FFRCT in Nonculprit Lesions of Patients With Recent STEMI
What is the accuracy of fractional flow reserve (FFR) derived from coronary computed tomography angiography (CCTA) (FFR-CT) to diagnose ischemia of nonculprit vessels in patients with recent ST-segment elevation myocardial infarction (STEMI)?
This study evaluated the diagnostic accuracy of FFR-CT in 124 nonculprit vessels among 60 patients with recent STEMI and multivessel coronary artery disease. Invasive angiography and FFR, and CCTA and FFRCT were performed 1 month following STEMI. The accuracy of FFRCT, CCTA alone, and invasive angiography was compared with invasive FFR. For comparison of coronary volume-to-left ventricular mass ratio, the study population was compared with a matched cohort from a prior study of FFRCT in patients with stable angina.
In comparison with invasive FFR, the accuracy, sensitivity, specificity, positive predictive value, and negative predictive value were 64%, 93%, 49%, 48%, and 93% for CCTA alone; 72%, 76%, 70%, 56%, and 85% for invasive angiography alone; and 72%, 83%, 66%, 56%, and 89% for FFRCT, respectively. The overall accuracy of FFRCT was higher than CCTA alone (p = 0.03), but not different from invasive angiography (p = 1.0). Median coronary volume-to-left ventricular mass ratio was decreased in patients with recent STEMI in comparison to a matched cohort with stable angina (53 vs. 65 mm3/g, p = 0.009).
The diagnostic accuracy of FFRCT is not superior to invasive angiography for identification of ischemia by invasive FFR in nonculprit coronary arteries following STEMI.
While FFRCT is a promising approach that may improve our ability to identify vessel-specific ischemia over CCTA alone in patients with stable angina, this study suggests that FFRCT has limited accuracy in patients with a recent STEMI. The overall accuracy of FFRCT to identify coronary arteries with ischemia was identical to that reported with invasive angiography. This contrasts with prior literature demonstrating an improved accuracy of FFRCT over either CCTA or invasive angiography in comparison to invasive FFR. The authors found that patients after STEMI had smaller coronary volume-to-left ventricular mass ratios in comparison to a matched cohort from an earlier study, which suggests a possible explanation for this difference. The data from this small single-center study suggest that FFRCT does not have a current role in patients with recent STEMI.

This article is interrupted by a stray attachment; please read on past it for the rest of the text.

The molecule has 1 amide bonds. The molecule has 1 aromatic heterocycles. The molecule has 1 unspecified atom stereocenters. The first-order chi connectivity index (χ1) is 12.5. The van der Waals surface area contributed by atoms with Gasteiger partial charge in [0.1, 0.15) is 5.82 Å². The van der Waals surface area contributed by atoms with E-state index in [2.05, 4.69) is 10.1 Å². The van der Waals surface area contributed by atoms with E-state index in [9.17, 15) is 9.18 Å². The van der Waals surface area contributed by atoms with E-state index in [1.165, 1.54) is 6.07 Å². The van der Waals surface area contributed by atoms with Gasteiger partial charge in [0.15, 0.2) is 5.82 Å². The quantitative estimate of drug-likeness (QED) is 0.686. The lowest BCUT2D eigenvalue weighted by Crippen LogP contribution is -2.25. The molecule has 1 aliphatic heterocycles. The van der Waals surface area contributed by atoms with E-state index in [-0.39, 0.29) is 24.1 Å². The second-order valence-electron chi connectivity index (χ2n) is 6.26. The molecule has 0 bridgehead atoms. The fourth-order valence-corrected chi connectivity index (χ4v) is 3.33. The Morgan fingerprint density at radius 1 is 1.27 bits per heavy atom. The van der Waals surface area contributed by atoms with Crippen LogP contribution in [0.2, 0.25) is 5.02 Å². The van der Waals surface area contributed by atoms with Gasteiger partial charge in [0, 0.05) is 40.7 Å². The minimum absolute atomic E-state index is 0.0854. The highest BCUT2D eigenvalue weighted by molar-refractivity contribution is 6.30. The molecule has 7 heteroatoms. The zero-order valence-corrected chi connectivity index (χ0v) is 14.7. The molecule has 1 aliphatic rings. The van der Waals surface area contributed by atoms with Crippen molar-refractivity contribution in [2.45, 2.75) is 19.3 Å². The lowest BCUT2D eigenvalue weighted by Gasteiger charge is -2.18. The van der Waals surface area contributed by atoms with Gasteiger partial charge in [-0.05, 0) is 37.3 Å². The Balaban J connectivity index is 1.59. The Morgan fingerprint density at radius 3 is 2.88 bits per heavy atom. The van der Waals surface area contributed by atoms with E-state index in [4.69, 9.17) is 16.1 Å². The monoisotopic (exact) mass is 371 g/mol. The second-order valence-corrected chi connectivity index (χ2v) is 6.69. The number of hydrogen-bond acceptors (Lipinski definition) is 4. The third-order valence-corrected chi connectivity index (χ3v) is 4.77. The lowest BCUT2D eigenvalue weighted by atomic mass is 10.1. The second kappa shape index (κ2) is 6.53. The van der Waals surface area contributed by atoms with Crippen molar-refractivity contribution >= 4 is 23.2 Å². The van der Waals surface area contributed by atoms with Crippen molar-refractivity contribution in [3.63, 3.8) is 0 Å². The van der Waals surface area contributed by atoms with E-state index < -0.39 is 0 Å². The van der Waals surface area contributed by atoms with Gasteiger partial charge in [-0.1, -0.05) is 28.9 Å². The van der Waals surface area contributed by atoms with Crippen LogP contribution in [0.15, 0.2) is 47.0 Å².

Clinical Topics: Acute Coronary Syndromes, Invasive Cardiovascular Angiography and Intervention, Noninvasive Imaging, Stable Ischemic Heart Disease, Atherosclerotic Disease (CAD/PAD), Interventions and ACS, Interventions and Coronary Artery Disease, Interventions and Imaging, Angiography, Computed Tomography, Nuclear Imaging, Chronic Angina
Keywords: Acute Coronary Syndrome, Angina, Stable, Coronary Angiography, Coronary Artery Disease, Diagnostic Imaging, Fractional Flow Reserve, Myocardial, Ischemia, Myocardial Infarction, Tomography, X-Ray Computed
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